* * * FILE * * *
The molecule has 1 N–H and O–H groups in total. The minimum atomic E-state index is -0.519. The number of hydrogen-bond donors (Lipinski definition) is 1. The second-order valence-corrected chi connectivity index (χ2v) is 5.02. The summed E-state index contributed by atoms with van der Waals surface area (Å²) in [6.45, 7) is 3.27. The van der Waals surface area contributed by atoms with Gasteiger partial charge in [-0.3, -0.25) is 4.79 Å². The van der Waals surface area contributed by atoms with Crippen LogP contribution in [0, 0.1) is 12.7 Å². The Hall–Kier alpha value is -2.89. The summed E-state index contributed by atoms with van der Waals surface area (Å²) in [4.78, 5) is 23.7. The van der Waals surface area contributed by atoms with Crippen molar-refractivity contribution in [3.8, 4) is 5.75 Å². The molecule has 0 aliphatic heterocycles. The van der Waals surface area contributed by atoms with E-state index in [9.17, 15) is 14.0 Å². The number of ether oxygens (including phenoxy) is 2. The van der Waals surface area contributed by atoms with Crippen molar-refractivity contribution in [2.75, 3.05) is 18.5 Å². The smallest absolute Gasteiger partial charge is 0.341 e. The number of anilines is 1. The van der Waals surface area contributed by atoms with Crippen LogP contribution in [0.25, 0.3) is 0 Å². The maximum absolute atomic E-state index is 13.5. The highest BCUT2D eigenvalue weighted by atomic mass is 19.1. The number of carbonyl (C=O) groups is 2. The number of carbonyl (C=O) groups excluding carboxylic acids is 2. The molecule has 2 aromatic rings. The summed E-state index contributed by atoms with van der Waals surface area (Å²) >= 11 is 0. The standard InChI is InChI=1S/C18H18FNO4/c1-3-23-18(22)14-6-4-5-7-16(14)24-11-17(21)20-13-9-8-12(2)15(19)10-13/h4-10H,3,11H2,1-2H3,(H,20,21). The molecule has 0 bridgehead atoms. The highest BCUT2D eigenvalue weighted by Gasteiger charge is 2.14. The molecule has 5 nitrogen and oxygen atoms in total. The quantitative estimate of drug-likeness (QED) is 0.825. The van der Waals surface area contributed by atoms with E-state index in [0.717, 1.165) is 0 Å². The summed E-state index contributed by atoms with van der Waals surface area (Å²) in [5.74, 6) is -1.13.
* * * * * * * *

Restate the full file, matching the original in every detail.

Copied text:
The molecule has 1 N–H and O–H groups in total. The minimum atomic E-state index is -0.519. The number of hydrogen-bond donors (Lipinski definition) is 1. The second-order valence-corrected chi connectivity index (χ2v) is 5.02. The summed E-state index contributed by atoms with van der Waals surface area (Å²) in [6.45, 7) is 3.27. The van der Waals surface area contributed by atoms with Gasteiger partial charge in [-0.3, -0.25) is 4.79 Å². The van der Waals surface area contributed by atoms with Crippen LogP contribution in [0, 0.1) is 12.7 Å². The Hall–Kier alpha value is -2.89. The summed E-state index contributed by atoms with van der Waals surface area (Å²) in [4.78, 5) is 23.7. The van der Waals surface area contributed by atoms with Crippen molar-refractivity contribution in [3.8, 4) is 5.75 Å². The molecule has 0 aliphatic heterocycles. The van der Waals surface area contributed by atoms with E-state index in [9.17, 15) is 14.0 Å². The number of ether oxygens (including phenoxy) is 2. The van der Waals surface area contributed by atoms with Crippen molar-refractivity contribution in [2.75, 3.05) is 18.5 Å². The smallest absolute Gasteiger partial charge is 0.341 e. The number of anilines is 1. The van der Waals surface area contributed by atoms with Crippen LogP contribution in [0.25, 0.3) is 0 Å². The maximum absolute atomic E-state index is 13.5. The highest BCUT2D eigenvalue weighted by atomic mass is 19.1. The number of carbonyl (C=O) groups is 2. The number of carbonyl (C=O) groups excluding carboxylic acids is 2. The molecule has 2 aromatic rings. The summed E-state index contributed by atoms with van der Waals surface area (Å²) >= 11 is 0. The standard InChI is InChI=1S/C18H18FNO4/c1-3-23-18(22)14-6-4-5-7-16(14)24-11-17(21)20-13-9-8-12(2)15(19)10-13/h4-10H,3,11H2,1-2H3,(H,20,21). The molecule has 0 bridgehead atoms. The highest BCUT2D eigenvalue weighted by Gasteiger charge is 2.14. The molecule has 5 nitrogen and oxygen atoms in total. The quantitative estimate of drug-likeness (QED) is 0.825. The van der Waals surface area contributed by atoms with E-state index in [0.717, 1.165) is 0 Å². The summed E-state index contributed by atoms with van der Waals surface area (Å²) in [5.74, 6) is -1.13.